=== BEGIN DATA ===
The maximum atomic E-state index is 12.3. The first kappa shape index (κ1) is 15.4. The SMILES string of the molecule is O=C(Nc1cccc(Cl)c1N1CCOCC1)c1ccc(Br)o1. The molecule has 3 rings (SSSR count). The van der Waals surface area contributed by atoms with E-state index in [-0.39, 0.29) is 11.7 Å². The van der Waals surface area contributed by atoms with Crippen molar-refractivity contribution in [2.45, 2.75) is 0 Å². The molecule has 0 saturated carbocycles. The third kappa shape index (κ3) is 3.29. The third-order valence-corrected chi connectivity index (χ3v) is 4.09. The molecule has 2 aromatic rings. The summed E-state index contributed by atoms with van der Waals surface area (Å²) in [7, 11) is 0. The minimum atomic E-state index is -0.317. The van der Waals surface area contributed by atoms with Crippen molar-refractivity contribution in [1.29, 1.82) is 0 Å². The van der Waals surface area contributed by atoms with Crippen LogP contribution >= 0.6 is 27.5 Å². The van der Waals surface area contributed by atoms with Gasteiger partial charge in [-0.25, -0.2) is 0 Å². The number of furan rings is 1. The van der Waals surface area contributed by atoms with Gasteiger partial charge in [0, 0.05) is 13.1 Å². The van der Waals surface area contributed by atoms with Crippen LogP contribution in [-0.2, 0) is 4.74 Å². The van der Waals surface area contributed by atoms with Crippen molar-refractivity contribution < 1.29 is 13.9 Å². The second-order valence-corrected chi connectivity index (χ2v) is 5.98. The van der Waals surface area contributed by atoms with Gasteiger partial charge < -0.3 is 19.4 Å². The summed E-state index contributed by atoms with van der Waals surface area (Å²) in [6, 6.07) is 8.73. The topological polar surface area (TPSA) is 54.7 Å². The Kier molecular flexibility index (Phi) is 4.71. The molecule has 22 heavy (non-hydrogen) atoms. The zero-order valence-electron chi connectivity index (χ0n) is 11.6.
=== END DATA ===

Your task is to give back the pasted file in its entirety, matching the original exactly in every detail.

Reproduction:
The maximum atomic E-state index is 12.3. The first kappa shape index (κ1) is 15.4. The SMILES string of the molecule is O=C(Nc1cccc(Cl)c1N1CCOCC1)c1ccc(Br)o1. The molecule has 3 rings (SSSR count). The van der Waals surface area contributed by atoms with E-state index in [-0.39, 0.29) is 11.7 Å². The van der Waals surface area contributed by atoms with Crippen molar-refractivity contribution in [2.45, 2.75) is 0 Å². The molecule has 0 saturated carbocycles. The third kappa shape index (κ3) is 3.29. The third-order valence-corrected chi connectivity index (χ3v) is 4.09. The molecule has 2 aromatic rings. The summed E-state index contributed by atoms with van der Waals surface area (Å²) in [7, 11) is 0. The minimum atomic E-state index is -0.317. The van der Waals surface area contributed by atoms with Crippen molar-refractivity contribution in [1.29, 1.82) is 0 Å². The van der Waals surface area contributed by atoms with Crippen LogP contribution >= 0.6 is 27.5 Å². The van der Waals surface area contributed by atoms with Gasteiger partial charge in [-0.25, -0.2) is 0 Å². The number of furan rings is 1. The van der Waals surface area contributed by atoms with Gasteiger partial charge in [0, 0.05) is 13.1 Å². The van der Waals surface area contributed by atoms with Crippen LogP contribution in [-0.2, 0) is 4.74 Å². The van der Waals surface area contributed by atoms with Crippen molar-refractivity contribution < 1.29 is 13.9 Å². The second-order valence-corrected chi connectivity index (χ2v) is 5.98. The van der Waals surface area contributed by atoms with Gasteiger partial charge < -0.3 is 19.4 Å². The summed E-state index contributed by atoms with van der Waals surface area (Å²) in [6, 6.07) is 8.73. The topological polar surface area (TPSA) is 54.7 Å². The Kier molecular flexibility index (Phi) is 4.71. The molecule has 22 heavy (non-hydrogen) atoms. The zero-order valence-electron chi connectivity index (χ0n) is 11.6.